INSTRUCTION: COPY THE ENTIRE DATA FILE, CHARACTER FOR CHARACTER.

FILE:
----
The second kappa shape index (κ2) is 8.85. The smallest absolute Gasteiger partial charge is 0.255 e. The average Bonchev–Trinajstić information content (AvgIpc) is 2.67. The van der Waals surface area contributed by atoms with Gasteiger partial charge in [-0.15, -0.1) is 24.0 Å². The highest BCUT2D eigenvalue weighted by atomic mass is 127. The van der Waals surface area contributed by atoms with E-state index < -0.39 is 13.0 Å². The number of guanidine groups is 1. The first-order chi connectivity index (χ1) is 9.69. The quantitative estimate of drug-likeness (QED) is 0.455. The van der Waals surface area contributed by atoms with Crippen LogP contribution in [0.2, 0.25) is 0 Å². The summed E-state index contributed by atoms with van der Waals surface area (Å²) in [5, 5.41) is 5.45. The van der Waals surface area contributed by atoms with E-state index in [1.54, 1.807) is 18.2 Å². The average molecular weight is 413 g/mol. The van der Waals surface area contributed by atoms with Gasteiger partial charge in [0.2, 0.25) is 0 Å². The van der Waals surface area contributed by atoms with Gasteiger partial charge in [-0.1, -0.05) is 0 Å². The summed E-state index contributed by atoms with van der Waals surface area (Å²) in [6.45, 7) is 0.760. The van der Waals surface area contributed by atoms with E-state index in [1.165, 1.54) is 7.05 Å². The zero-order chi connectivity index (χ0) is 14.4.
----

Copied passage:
The second kappa shape index (κ2) is 8.85. The smallest absolute Gasteiger partial charge is 0.255 e. The average Bonchev–Trinajstić information content (AvgIpc) is 2.67. The van der Waals surface area contributed by atoms with Gasteiger partial charge in [-0.15, -0.1) is 24.0 Å². The highest BCUT2D eigenvalue weighted by atomic mass is 127. The van der Waals surface area contributed by atoms with E-state index < -0.39 is 13.0 Å². The number of guanidine groups is 1. The first-order chi connectivity index (χ1) is 9.69. The quantitative estimate of drug-likeness (QED) is 0.455. The van der Waals surface area contributed by atoms with Crippen LogP contribution in [0.2, 0.25) is 0 Å². The summed E-state index contributed by atoms with van der Waals surface area (Å²) in [5, 5.41) is 5.45. The van der Waals surface area contributed by atoms with E-state index in [1.54, 1.807) is 18.2 Å². The average molecular weight is 413 g/mol. The van der Waals surface area contributed by atoms with Gasteiger partial charge in [0.2, 0.25) is 0 Å². The van der Waals surface area contributed by atoms with Gasteiger partial charge in [-0.1, -0.05) is 0 Å². The summed E-state index contributed by atoms with van der Waals surface area (Å²) in [6.45, 7) is 0.760. The van der Waals surface area contributed by atoms with E-state index in [1.165, 1.54) is 7.05 Å². The zero-order chi connectivity index (χ0) is 14.4.